Empetrum nigrum

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For other shrubs sometimes called "crowberry", see Bearberry.
Black crowberry
Empetrum nigrum by Maseltov 2.jpg
Scientific classification e
Kingdom: Plantae
Clade: Angiosperms
Clade: Eudicots
Clade: Asterids
Order: Ericales
Family: Ericaceae
Genus: Empetrum
Species: E. nigrum
Binomial name
Empetrum nigrum
L.[1]

Empetrum nigrum, crowberry or black crowberry, is a species of Empetrum with a circumboreal distribution.[2][3] It is usually dioecious, but there is a bisexual tetraploid subspecies, Empetrum nigrum ssp. hermaphroditum, that occurs in more northerly locations and at higher altitude.[4][5]

The metabolism and photosynthetic parameters of Empretrum can be altered in winter-warming experiments.[6]

Description[edit]

The leaves are 3–6 mm (0.12–0.24 in) long, arranged alternately along the stem. The fruits are drupes, 4–6 mm (0.16–0.24 in) wide, usually black or purplish-black but occasionally red.[7]

The fruits contain mostly water. Their vitamin content is low, as is the concentration of volatile liquids, the lack of which makes them almost odorless. The acidity is lower than is typically encountered in forest berries, and benzene acids are almost absent.[citation needed]

The yellow-leaved cultivar Empetrum nigrum 'Lucia'

Cultivation and uses[edit]

E. nigrum can be grown in acidic soils in shady, moist areas. It can be grown for the edible fruit, as a ground cover,[8] or as an ornamental plant in rock gardens, notably the yellow-foliaged cultivar 'Lucia'. The fruit is high in anthocyanin pigment, and can be used to make a natural food dye.[8]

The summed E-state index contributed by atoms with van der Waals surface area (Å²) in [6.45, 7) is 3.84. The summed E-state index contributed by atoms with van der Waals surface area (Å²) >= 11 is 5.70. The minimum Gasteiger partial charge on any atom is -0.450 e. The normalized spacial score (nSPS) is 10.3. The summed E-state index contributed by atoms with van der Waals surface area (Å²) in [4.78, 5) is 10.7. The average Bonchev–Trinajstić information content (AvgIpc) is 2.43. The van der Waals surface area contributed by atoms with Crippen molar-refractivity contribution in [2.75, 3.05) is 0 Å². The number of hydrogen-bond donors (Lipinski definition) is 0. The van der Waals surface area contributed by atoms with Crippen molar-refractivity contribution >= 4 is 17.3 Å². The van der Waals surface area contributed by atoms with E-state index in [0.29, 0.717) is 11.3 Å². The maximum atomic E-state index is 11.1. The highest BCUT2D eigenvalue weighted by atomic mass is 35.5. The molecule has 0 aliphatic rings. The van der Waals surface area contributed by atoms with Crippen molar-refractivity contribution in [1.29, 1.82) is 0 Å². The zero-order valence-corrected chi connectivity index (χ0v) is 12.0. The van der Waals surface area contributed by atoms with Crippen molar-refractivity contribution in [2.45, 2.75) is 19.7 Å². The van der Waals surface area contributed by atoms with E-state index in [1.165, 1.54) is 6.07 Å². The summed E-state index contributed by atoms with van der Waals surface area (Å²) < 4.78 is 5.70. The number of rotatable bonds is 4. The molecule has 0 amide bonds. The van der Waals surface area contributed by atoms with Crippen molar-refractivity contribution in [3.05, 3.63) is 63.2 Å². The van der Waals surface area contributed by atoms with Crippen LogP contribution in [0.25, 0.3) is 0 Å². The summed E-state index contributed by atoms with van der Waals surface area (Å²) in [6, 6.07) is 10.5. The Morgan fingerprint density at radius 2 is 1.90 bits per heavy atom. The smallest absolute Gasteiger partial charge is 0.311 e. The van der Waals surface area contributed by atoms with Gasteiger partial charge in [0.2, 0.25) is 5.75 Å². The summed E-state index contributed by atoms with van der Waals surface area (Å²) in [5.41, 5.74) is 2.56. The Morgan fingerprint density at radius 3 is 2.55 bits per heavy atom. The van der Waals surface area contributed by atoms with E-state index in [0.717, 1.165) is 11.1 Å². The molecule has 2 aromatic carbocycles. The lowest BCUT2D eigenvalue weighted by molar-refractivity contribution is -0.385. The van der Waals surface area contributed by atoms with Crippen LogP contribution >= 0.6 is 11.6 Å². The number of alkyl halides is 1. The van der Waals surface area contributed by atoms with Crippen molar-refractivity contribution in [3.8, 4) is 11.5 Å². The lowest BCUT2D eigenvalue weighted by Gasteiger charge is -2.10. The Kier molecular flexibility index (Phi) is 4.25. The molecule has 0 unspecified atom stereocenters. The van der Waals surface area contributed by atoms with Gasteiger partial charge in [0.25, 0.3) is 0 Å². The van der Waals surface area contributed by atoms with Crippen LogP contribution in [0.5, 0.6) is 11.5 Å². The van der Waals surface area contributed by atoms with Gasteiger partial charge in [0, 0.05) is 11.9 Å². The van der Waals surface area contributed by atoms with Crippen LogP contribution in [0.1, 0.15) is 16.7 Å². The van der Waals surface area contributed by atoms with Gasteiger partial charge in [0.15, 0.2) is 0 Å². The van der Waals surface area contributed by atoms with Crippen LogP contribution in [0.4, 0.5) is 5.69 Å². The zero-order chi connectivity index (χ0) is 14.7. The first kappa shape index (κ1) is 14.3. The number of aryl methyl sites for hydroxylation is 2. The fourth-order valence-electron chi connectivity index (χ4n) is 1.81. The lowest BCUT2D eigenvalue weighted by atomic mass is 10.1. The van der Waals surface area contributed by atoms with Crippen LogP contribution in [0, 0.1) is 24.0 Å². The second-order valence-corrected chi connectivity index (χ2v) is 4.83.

After waning popularity, E. nigrum is regaining its reputation as an edible fruit. It provides a steady crop and the gathering is relatively easy. Cooking enhances the flavor. The fruits make good pie and jam.[citation needed]

In subarctic areas, E. nigrum has been a vital addition to the diet of the Inuit and the Sami. The Dena'ina (Tanaina) harvest it for food, sometimes storing in quantity for winter, and like it mixed with lard or oil. The fruits are usually collected in fall, but if not picked they may persist on the plant and can be picked in the spring. They keep well in a cool place without any special preparation. The Inuit and Native Americans mix them with other berries, especially blueberries.

The leaves and stems are used in Dena'ina medicine for diarrhea and stomach problems; they are boiled or soaked in hot water, and the strained liquid drunk. Some claim the fruit juice is good for kidney trouble.[who?] In Dena'ina plantlore in the Outer and Upper Inlet area of Lake Clark, the root is also used as a medicine, being used to remove a growth on an eye and to heal sore eyes. The roots are boiled and the eyes are washed with the strained, cooled tea, to which a little sugar may be added.

In Labrador, where the name "blackberry" is used, the smoke of the burning stems and leaves is used to smoke fish, notably Salmon, Sea Trout and Arctic Char.

References[edit]

  1. ^ Sp. Pl. 2: 1022. 1753 [1 May 1753] "Plant Name Details for Empetrum nigrum". IPNI. Retrieved December 1, 2009. 
  2. ^ "Empetrum nigrum L.". Germplasm Resources Information Network (GRIN). United States Department of Agriculture. 
  3. ^ "Empetrum nigrum L.". PLANTS. 
  4. ^ Stace, CA (2010) New Flora of the British Isles, 3rd edition. Cambridge University press. ISBN978-0-521-70772-5. pp. 525
  5. ^ http://linnaeus.nrm.se/flora/di/erica/empet/empenig.html (Swedish)
  6. ^ Bokhorst S, Bjerke JW, Davey MP, Taulavuori K, Taulavuori E, Laine K, Callaghan TV, Phoenix GK. 2010. Impacts of extreme winter warming events on plant physiology in a sub-Arctic heath community. Physiologia Plantarum. 140(2): 128-140.
  7. ^ Jepson eFlora: Empetrum nigrum
  8. ^ a b "Empetrum nigrum - L.". Plants for a Future.